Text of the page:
Miagatta Diop, who is the chief of a 75-year-old village in the Louga region of northern Senegal, recalled when the now-worn soil near his village yielded great harvests and when scattered shade trees were a lush forest.

He has known years of drought and has known hungry children and men who sold their possessions to buy food. Yet, Diop said the villagers would gladly kill their chickens to feed visitors.

In a different setting in the southern part of the country, Ibrahima Sane, a young broadcast journalist who grew up in a village in Casamance reports on a crisis that he never imagined as a child.

"When I grew up it was unthinkable not to have enough food," he said. "It was a shame that only your very close relatives would know and they would hide it from the village, and the parents would hide it from the kids."

In this West African country, memories of a proud past have been clouded by daily hardships stemming from a decade of drought and the country's growing dependence on food and financial aid from the international community.

Senegal, with a population of 6 million and a per capita annual income of $490, is one of eight African countries bordering the Sahara, a region called the Sahel. Over the years, the Sahara has engulfed more than 143 million acres of land as it moved southward, claiming once fertile land and displacing villages like a mighty army ravishing the spoils of victory.

Senegal's efforts to reclaim some of that land exemplifies the magnitude of the problem the country faces.

At the site of a 10-year-old tree-planting project in a rural area outside the town of Kebemer, the government has stopped the advancement of a sand dune that threatened a niaye, a water table around which people settle and engage in market gardening. Following the 1985 rainy season, vegetables grew in the dune's shadow. But the success maybe ephemeral.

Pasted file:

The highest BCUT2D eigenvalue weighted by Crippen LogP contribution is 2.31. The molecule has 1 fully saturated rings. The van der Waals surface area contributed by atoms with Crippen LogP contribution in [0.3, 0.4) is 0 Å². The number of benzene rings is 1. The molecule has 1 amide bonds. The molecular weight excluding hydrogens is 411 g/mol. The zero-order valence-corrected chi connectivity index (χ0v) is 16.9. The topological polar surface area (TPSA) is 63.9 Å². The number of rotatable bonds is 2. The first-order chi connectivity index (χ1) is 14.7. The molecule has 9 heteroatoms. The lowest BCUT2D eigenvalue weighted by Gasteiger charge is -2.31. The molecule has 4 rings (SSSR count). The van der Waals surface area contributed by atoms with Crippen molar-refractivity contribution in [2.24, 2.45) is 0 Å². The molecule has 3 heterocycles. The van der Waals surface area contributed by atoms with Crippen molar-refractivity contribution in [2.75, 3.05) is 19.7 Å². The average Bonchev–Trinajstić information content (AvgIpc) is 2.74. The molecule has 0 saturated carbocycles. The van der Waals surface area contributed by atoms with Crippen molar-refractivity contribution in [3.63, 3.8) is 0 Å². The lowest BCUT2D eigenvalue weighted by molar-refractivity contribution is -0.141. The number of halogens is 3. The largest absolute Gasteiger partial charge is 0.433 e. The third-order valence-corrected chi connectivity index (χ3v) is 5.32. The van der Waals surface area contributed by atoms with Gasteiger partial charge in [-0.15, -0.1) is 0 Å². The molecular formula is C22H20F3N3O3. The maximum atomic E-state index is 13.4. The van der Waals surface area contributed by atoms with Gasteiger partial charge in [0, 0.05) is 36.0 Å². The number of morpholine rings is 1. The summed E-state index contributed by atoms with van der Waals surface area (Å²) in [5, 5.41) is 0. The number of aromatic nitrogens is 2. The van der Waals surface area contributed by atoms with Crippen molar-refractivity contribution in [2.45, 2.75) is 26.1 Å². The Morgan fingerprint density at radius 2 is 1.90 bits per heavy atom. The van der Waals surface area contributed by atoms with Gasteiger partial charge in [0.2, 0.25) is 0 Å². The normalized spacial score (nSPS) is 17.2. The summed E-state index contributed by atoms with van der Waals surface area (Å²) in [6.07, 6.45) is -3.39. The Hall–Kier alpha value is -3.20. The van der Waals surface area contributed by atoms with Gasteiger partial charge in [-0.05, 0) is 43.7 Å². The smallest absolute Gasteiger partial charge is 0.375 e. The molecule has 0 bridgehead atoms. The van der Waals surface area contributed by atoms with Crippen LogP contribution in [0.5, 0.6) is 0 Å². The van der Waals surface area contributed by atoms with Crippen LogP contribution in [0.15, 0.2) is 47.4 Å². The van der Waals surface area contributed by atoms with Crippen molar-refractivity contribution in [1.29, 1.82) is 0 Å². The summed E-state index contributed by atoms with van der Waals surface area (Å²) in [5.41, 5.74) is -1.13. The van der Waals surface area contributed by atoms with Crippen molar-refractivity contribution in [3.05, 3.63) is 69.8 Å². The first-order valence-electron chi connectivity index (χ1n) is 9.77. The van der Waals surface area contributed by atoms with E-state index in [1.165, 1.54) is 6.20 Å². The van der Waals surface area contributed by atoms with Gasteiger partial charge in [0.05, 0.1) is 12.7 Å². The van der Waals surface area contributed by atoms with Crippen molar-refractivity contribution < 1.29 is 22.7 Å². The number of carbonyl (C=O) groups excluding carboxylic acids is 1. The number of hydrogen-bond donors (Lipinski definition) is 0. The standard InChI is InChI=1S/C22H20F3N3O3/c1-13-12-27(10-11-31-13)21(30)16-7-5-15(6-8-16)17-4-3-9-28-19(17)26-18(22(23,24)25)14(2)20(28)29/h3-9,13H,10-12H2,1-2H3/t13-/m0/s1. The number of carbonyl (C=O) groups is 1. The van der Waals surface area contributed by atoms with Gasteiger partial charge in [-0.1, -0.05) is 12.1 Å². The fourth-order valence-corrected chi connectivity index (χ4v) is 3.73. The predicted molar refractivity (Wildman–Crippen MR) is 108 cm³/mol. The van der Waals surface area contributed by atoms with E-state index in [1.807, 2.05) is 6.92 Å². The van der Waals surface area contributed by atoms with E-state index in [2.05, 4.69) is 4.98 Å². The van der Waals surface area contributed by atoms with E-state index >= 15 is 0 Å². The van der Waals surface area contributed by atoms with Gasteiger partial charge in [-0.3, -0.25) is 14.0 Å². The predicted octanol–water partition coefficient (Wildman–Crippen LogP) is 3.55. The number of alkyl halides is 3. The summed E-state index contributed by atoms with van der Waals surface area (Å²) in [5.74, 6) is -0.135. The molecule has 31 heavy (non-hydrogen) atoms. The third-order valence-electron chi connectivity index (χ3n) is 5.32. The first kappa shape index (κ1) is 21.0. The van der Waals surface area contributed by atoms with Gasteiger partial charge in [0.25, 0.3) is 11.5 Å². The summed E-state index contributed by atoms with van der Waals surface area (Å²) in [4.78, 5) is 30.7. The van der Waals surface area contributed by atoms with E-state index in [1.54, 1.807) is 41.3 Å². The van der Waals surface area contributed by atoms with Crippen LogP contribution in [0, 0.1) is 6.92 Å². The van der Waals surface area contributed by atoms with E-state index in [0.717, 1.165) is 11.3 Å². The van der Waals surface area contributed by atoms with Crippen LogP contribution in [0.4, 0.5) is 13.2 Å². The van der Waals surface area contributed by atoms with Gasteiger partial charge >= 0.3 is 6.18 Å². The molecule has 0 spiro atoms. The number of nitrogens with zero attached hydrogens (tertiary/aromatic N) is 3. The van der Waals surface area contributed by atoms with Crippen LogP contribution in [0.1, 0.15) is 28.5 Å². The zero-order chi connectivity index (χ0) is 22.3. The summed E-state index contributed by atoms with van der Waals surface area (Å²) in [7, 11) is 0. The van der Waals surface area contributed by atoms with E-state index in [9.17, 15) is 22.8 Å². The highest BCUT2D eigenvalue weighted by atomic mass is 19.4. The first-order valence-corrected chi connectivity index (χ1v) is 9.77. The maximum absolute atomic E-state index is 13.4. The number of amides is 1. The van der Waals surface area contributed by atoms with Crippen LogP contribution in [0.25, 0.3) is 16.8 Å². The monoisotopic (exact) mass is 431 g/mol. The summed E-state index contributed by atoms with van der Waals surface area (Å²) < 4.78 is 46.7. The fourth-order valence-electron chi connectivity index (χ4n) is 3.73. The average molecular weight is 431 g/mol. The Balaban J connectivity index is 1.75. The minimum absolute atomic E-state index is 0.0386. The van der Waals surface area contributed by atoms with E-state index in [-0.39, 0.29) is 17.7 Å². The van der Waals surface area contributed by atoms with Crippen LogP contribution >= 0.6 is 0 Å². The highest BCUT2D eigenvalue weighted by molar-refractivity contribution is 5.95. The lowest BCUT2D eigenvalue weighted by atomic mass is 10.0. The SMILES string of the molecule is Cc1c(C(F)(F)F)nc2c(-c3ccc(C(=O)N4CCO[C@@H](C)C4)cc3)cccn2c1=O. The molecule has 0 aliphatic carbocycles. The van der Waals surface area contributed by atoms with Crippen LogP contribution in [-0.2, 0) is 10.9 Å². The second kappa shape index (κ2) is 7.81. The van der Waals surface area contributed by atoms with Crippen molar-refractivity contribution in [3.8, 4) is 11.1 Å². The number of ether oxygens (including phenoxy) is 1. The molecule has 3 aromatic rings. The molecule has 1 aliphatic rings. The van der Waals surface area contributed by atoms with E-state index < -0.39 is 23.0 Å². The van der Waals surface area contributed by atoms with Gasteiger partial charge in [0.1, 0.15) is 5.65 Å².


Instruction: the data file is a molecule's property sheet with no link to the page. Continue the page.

On the other side of the dune, an area where a forest once stood was blanketed by sand. A fierce north wind mockingly rocked the barriers of dry grass and sticks intended to protect the neat rows of recently planted trees. The tiny trees swayed, bowed and in many places succumbed to the shifting sands.

But nature has not been identified as the sole cause of the country's agricultural difficulties. Donor agencies and officials for the World Bank have criticized Senegal's use of centralized and costly regional development agencies that for years relied on a complex farm price system that was aimed at increasing production but actually discouraged small farmers from producing food.

The U.S. Agency for International Development said in a report on development strategy for Senegal that the country's problems have persisted although Senegal "has had one of the highest per capita aid flows in the world." Overall, aid has amounted to an average of $500 million a year in recent years. Development experts estimate that the same level of aid would be needed for the government of Senegal to make substantial progress toward recovery.

"The bottom line is that at the moment, Senegal is over a barrel but nobody is going to push it over the edge," said Carole Tyson, who has been deputy director in USAID's Senegal office for three years. "It is a stablizing force in this part of the world. People look at this place as something that can work in Africa."

The Senegalese government is bent on creating a sense of urgency for its long-range development plans in an effort to prevent the country from becoming hopelessly dependent on outside charity for survival.

In that respect, the country represents the other African story: the quest for recovery.

Abdou Diouf, Senegal's president and current head of the Organization of African Unity, is determined to persuade other African leaders to focus on development projects that could cushion the countries against future droughts.

"At stake is our credibility before our people, before the entire world, indeed before history," Diouf said at an OAU summit meeting that focused on the continent's recent food crisis.

Unlike Ethiopia and other countries where the drought had devastating effects, Senegal's problems have been cumulative and has made the country more dependent on food imports in recent years than it had been 20 years ago.